A repeated point prevalence survey of antimicrobial use in specialized cancer care hospital of Pakistan

findings and implications

Zikria Saleem, Mohamed Azmi Hassali, Furqan Khurshid Hashmi, Brian Godman, Omar Akhlaq Bhutta

Research output: Contribution to journalArticle

Abstract

Background: The extensive use of broad-spectrum antimicrobials in immunocompromised patients is inevitable in situations where culture and sensitivity testing is challenging. However, their overuse leads to an increase in antimicrobial resistance (AMR), which is a growing concern. Method: A repeated point prevalence survey (PPS) was conducted to assess the pattern of antimicrobial prescribing in a specialized cancer care hospital in Pakistan using the methodology employed by the European Centre of Disease Prevention and Control. Results: Out of 313 hospitalized patients, 156 (49.8%) were prescribed one or more antimicrobials, 82 (50.9) in 2017 and 74 (48.7) in 2018. The average bed occupancy in the hospital was 80.3%. Fever in neutropenic patients (20.2%), lower respiratory tract infections (17.8%), and sepsis (14.9%) were the three most common clinical indications. The total number of prescribed antimicrobials was 242, of whom, 41 (16.9%) were given orally and 201 (83.1%) were given parenterally. The most commonly used antimicrobials were piperacillin plus enzyme inhibitor (31.8%), meropenem (7.9%), ceftriaxone (6.2%) and vancomycin (6.2%). Of the total prescribed antimicrobials, 42 (17.3%) antimicrobials were used in surgical departments, 89 (36.8) in adult medical departments, 73 (30.1%) in pediatric medical departments and 38 (15.7) in the intensive care unit (ICU). In addition to these antibacterials, there was relatively high use of antivirals (acyclovir; 4.1%) and antifungals (fluconazole; 3.7%, amphotericin B; 2.9%). Conclusion: The study concluded that broad-spectrum antimicrobial usage in cancer hospitals in Pakistan is high, which can be a risk factor for the emergence of AMR. Repeated PPS is a fruitful way to maintain a focus on inappropriate antimicrobial use and develop pertinent intervention programs targeteing specific issues to improve future use.
Original languageEnglish
Pages (from-to)149-154
Number of pages6
JournalHospital Practice
Volume47
Issue number3
Early online date10 Jun 2019
DOIs
Publication statusPublished - 27 Jun 2019

Fingerprint

Cancer Care Facilities
meropenem
Pakistan
Bed Occupancy
Piperacillin
Acyclovir
Ceftriaxone
Fluconazole
Immunocompromised Host
Amphotericin B
Enzyme Inhibitors
Vancomycin
Centers for Disease Control and Prevention (U.S.)
Respiratory Tract Infections
Antiviral Agents
Intensive Care Units
Sepsis
Fever
Pediatrics
Surveys and Questionnaires

Keywords

  • point prevalence study
  • cancer
  • antimicrobial use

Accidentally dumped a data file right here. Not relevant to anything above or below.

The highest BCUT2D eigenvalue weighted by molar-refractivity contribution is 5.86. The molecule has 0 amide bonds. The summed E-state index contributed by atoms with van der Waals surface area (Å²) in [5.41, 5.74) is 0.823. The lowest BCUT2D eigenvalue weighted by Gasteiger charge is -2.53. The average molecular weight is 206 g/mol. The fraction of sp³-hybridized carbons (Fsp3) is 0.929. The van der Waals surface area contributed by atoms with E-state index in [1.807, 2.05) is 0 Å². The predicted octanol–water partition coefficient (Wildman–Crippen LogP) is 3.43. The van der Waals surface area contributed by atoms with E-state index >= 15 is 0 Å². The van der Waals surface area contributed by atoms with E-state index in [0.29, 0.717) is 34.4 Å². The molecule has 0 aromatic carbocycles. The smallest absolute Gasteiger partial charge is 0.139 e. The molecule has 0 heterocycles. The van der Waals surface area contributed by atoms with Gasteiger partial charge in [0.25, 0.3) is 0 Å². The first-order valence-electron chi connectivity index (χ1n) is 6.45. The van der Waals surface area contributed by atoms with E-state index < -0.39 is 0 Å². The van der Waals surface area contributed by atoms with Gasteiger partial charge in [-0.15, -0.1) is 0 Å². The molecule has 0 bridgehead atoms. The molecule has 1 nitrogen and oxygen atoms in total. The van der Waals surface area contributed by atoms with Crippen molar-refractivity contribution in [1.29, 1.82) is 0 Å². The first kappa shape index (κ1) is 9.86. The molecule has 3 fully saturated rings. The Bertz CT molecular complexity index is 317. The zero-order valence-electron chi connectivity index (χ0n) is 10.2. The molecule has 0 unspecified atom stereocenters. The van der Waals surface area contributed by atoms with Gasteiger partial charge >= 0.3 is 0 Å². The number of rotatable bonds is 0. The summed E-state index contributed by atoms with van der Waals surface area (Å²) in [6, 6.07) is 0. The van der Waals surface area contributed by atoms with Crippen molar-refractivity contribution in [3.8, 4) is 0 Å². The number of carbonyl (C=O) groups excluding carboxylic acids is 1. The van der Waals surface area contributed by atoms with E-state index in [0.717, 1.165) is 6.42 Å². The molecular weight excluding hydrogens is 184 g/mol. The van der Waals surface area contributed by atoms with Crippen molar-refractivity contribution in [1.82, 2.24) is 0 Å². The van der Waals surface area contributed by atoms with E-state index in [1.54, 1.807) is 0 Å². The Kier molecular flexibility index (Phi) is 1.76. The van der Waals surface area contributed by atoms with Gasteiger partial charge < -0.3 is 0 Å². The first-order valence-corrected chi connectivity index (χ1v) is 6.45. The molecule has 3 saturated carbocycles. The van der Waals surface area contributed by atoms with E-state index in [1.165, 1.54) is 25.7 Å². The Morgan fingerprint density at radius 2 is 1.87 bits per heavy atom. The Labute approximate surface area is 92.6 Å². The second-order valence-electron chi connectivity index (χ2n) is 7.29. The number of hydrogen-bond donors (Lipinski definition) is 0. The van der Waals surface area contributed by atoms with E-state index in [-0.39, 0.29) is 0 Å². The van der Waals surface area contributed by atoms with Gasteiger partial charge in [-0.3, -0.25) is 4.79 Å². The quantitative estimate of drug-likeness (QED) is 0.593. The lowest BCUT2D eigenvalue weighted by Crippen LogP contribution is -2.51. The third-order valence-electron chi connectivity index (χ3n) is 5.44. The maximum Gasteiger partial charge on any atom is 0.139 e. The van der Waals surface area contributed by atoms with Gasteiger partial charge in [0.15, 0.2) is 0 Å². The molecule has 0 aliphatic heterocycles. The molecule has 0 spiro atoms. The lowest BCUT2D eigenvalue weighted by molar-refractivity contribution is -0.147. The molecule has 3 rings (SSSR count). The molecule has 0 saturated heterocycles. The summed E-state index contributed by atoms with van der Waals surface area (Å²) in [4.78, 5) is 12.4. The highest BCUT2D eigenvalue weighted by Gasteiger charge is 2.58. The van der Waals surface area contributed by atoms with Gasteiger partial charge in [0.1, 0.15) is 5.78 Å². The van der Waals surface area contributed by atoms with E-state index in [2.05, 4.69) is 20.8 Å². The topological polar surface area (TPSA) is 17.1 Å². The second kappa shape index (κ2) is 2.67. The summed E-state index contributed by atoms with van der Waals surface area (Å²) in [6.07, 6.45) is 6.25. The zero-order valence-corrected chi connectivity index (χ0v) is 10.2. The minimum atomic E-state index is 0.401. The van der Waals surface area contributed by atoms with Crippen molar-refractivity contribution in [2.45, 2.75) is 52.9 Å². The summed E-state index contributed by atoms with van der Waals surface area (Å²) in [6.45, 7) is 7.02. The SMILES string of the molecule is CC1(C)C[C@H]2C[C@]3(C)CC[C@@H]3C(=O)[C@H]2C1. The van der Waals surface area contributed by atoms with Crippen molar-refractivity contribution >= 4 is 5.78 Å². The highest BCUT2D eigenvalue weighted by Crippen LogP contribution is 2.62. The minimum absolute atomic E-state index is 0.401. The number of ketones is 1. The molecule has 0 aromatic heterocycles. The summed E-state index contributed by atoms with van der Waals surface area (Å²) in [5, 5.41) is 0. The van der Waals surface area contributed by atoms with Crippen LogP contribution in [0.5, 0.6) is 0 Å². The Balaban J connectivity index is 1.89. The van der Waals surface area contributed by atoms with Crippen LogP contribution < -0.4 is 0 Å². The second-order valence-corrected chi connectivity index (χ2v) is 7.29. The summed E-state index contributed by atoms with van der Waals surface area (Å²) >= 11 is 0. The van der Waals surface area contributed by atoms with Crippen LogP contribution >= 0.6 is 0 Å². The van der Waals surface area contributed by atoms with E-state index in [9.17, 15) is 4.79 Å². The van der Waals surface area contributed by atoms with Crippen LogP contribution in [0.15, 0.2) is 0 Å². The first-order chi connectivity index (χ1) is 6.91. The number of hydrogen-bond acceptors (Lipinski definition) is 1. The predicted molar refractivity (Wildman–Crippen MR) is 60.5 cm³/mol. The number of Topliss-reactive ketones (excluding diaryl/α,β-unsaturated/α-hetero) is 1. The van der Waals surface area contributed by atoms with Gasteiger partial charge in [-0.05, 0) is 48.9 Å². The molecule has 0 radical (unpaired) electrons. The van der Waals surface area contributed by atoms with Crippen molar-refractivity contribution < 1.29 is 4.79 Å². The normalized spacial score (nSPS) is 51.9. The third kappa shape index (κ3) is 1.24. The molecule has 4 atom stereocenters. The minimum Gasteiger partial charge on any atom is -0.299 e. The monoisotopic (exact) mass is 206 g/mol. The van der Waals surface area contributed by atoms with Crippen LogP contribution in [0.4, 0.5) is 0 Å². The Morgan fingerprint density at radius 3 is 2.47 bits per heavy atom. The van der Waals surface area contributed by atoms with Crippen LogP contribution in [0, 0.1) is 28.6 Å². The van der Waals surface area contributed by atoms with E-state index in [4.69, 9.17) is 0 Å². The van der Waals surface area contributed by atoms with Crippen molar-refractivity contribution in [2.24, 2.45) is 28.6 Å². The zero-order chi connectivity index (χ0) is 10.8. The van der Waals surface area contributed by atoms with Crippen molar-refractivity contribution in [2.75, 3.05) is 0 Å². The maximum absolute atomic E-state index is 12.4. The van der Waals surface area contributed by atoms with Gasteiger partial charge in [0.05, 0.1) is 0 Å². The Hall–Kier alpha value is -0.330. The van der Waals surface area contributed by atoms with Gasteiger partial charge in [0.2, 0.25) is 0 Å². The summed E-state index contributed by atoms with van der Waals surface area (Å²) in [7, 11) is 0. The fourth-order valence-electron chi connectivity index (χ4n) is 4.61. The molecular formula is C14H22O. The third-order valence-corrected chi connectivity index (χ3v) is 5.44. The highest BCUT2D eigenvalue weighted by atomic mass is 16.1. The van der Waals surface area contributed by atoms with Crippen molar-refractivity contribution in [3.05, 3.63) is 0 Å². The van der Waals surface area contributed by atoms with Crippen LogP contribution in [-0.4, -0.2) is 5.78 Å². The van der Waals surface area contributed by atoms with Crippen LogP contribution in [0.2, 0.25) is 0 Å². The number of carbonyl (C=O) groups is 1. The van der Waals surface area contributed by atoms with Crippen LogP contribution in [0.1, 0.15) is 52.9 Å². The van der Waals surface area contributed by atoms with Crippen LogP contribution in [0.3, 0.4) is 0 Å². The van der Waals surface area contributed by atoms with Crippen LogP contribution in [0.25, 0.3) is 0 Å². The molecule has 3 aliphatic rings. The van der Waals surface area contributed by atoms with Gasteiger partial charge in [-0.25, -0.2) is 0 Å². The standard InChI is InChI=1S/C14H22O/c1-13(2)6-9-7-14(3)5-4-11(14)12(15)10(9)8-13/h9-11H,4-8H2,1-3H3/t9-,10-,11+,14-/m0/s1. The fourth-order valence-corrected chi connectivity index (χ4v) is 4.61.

• Pakistan
  • antimicrobial resistance

Cite this

Saleem, Zikria ; Hassali, Mohamed Azmi ; Hashmi, Furqan Khurshid ; Godman, Brian ; Bhutta, Omar Akhlaq. / A repeated point prevalence survey of antimicrobial use in specialized cancer care hospital of Pakistan : findings and implications. In: Hospital Practice. 2019 ; Vol. 47, No. 3. pp. 149-154.
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abstract = "Background: The extensive use of broad-spectrum antimicrobials in immunocompromised patients is inevitable in situations where culture and sensitivity testing is challenging. However, their overuse leads to an increase in antimicrobial resistance (AMR), which is a growing concern. Method: A repeated point prevalence survey (PPS) was conducted to assess the pattern of antimicrobial prescribing in a specialized cancer care hospital in Pakistan using the methodology employed by the European Centre of Disease Prevention and Control. Results: Out of 313 hospitalized patients, 156 (49.8{\%}) were prescribed one or more antimicrobials, 82 (50.9) in 2017 and 74 (48.7) in 2018. The average bed occupancy in the hospital was 80.3{\%}. Fever in neutropenic patients (20.2{\%}), lower respiratory tract infections (17.8{\%}), and sepsis (14.9{\%}) were the three most common clinical indications. The total number of prescribed antimicrobials was 242, of whom, 41 (16.9{\%}) were given orally and 201 (83.1{\%}) were given parenterally. The most commonly used antimicrobials were piperacillin plus enzyme inhibitor (31.8{\%}), meropenem (7.9{\%}), ceftriaxone (6.2{\%}) and vancomycin (6.2{\%}). Of the total prescribed antimicrobials, 42 (17.3{\%}) antimicrobials were used in surgical departments, 89 (36.8) in adult medical departments, 73 (30.1{\%}) in pediatric medical departments and 38 (15.7) in the intensive care unit (ICU). In addition to these antibacterials, there was relatively high use of antivirals (acyclovir; 4.1{\%}) and antifungals (fluconazole; 3.7{\%}, amphotericin B; 2.9{\%}). Conclusion: The study concluded that broad-spectrum antimicrobial usage in cancer hospitals in Pakistan is high, which can be a risk factor for the emergence of AMR. Repeated PPS is a fruitful way to maintain a focus on inappropriate antimicrobial use and develop pertinent intervention programs targeteing specific issues to improve future use.",
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A repeated point prevalence survey of antimicrobial use in specialized cancer care hospital of Pakistan : findings and implications. / Saleem, Zikria ; Hassali, Mohamed Azmi; Hashmi, Furqan Khurshid; Godman, Brian; Bhutta, Omar Akhlaq.

In: Hospital Practice, Vol. 47, No. 3, 27.06.2019, p. 149-154.

Research output: Contribution to journalArticle

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T1 - A repeated point prevalence survey of antimicrobial use in specialized cancer care hospital of Pakistan

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